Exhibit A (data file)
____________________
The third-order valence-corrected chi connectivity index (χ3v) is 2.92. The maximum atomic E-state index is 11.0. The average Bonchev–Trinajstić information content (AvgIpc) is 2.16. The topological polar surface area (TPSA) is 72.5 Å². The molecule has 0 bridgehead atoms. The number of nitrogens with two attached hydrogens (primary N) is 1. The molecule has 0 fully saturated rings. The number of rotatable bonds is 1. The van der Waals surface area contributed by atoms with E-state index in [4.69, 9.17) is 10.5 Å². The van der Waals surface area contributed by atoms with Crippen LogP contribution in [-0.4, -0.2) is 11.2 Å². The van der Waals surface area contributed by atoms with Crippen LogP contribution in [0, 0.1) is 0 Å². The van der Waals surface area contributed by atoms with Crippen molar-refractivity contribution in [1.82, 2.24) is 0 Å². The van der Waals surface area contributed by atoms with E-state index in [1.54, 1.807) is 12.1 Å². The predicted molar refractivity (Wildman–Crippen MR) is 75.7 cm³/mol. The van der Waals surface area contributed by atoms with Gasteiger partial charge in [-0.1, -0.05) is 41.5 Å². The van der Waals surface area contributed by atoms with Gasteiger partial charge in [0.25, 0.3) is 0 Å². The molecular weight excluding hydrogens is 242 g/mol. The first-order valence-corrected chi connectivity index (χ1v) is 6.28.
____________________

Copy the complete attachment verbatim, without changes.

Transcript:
The third-order valence-corrected chi connectivity index (χ3v) is 2.92. The maximum atomic E-state index is 11.0. The average Bonchev–Trinajstić information content (AvgIpc) is 2.16. The topological polar surface area (TPSA) is 72.5 Å². The molecule has 0 bridgehead atoms. The number of nitrogens with two attached hydrogens (primary N) is 1. The molecule has 0 fully saturated rings. The number of rotatable bonds is 1. The van der Waals surface area contributed by atoms with E-state index in [4.69, 9.17) is 10.5 Å². The van der Waals surface area contributed by atoms with Crippen LogP contribution in [-0.4, -0.2) is 11.2 Å². The van der Waals surface area contributed by atoms with Crippen LogP contribution in [0, 0.1) is 0 Å². The van der Waals surface area contributed by atoms with Crippen molar-refractivity contribution in [1.82, 2.24) is 0 Å². The van der Waals surface area contributed by atoms with E-state index in [1.54, 1.807) is 12.1 Å². The predicted molar refractivity (Wildman–Crippen MR) is 75.7 cm³/mol. The van der Waals surface area contributed by atoms with Gasteiger partial charge in [-0.1, -0.05) is 41.5 Å². The van der Waals surface area contributed by atoms with Gasteiger partial charge in [0.25, 0.3) is 0 Å². The molecular weight excluding hydrogens is 242 g/mol. The first-order valence-corrected chi connectivity index (χ1v) is 6.28.